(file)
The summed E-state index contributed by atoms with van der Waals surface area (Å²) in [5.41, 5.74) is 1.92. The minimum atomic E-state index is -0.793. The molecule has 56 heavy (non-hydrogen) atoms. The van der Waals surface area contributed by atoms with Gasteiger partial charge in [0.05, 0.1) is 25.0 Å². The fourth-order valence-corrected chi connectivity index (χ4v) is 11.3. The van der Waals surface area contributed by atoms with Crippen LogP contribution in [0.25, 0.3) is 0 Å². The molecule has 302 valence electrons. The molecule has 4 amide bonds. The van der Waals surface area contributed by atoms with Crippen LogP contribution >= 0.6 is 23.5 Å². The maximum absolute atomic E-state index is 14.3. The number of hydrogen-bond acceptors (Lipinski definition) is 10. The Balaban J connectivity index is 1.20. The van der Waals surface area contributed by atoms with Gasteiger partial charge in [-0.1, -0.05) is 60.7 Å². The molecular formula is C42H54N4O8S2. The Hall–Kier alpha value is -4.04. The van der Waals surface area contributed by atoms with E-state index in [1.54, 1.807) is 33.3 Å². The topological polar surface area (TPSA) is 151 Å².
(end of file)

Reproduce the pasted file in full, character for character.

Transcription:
The summed E-state index contributed by atoms with van der Waals surface area (Å²) in [5.41, 5.74) is 1.92. The minimum atomic E-state index is -0.793. The molecule has 56 heavy (non-hydrogen) atoms. The van der Waals surface area contributed by atoms with Gasteiger partial charge in [0.05, 0.1) is 25.0 Å². The fourth-order valence-corrected chi connectivity index (χ4v) is 11.3. The van der Waals surface area contributed by atoms with Crippen LogP contribution in [0.25, 0.3) is 0 Å². The molecule has 302 valence electrons. The molecule has 4 amide bonds. The van der Waals surface area contributed by atoms with Crippen LogP contribution >= 0.6 is 23.5 Å². The maximum absolute atomic E-state index is 14.3. The number of hydrogen-bond acceptors (Lipinski definition) is 10. The Balaban J connectivity index is 1.20. The van der Waals surface area contributed by atoms with Gasteiger partial charge in [-0.1, -0.05) is 60.7 Å². The molecular formula is C42H54N4O8S2. The Hall–Kier alpha value is -4.04. The van der Waals surface area contributed by atoms with E-state index in [1.54, 1.807) is 33.3 Å². The topological polar surface area (TPSA) is 151 Å².